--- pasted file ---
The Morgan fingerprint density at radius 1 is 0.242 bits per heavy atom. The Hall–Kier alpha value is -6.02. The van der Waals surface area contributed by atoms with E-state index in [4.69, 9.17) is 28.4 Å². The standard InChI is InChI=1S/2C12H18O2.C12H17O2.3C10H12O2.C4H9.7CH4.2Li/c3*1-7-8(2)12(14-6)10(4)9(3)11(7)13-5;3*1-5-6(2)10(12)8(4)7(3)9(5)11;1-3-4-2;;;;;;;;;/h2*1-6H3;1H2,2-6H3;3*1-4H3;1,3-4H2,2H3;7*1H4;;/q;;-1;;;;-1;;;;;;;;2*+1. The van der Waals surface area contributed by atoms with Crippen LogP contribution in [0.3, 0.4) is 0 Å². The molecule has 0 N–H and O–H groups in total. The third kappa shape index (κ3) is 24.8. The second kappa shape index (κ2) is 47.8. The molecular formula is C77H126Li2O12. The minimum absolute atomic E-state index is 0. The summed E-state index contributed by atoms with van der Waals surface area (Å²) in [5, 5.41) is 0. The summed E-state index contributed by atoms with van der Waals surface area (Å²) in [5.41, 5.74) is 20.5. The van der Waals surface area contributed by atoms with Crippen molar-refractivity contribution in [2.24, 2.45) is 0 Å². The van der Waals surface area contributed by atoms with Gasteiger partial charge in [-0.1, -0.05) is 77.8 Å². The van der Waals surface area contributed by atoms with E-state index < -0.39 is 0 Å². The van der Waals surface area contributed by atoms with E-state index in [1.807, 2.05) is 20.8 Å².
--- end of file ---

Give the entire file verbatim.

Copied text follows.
The Morgan fingerprint density at radius 1 is 0.242 bits per heavy atom. The Hall–Kier alpha value is -6.02. The van der Waals surface area contributed by atoms with E-state index in [4.69, 9.17) is 28.4 Å². The standard InChI is InChI=1S/2C12H18O2.C12H17O2.3C10H12O2.C4H9.7CH4.2Li/c3*1-7-8(2)12(14-6)10(4)9(3)11(7)13-5;3*1-5-6(2)10(12)8(4)7(3)9(5)11;1-3-4-2;;;;;;;;;/h2*1-6H3;1H2,2-6H3;3*1-4H3;1,3-4H2,2H3;7*1H4;;/q;;-1;;;;-1;;;;;;;;2*+1. The van der Waals surface area contributed by atoms with Crippen LogP contribution in [0.3, 0.4) is 0 Å². The molecule has 0 N–H and O–H groups in total. The third kappa shape index (κ3) is 24.8. The second kappa shape index (κ2) is 47.8. The molecular formula is C77H126Li2O12. The minimum absolute atomic E-state index is 0. The summed E-state index contributed by atoms with van der Waals surface area (Å²) in [5, 5.41) is 0. The summed E-state index contributed by atoms with van der Waals surface area (Å²) in [5.41, 5.74) is 20.5. The van der Waals surface area contributed by atoms with Crippen molar-refractivity contribution in [2.24, 2.45) is 0 Å². The van der Waals surface area contributed by atoms with Gasteiger partial charge in [-0.1, -0.05) is 77.8 Å². The van der Waals surface area contributed by atoms with E-state index < -0.39 is 0 Å². The van der Waals surface area contributed by atoms with E-state index in [1.807, 2.05) is 20.8 Å².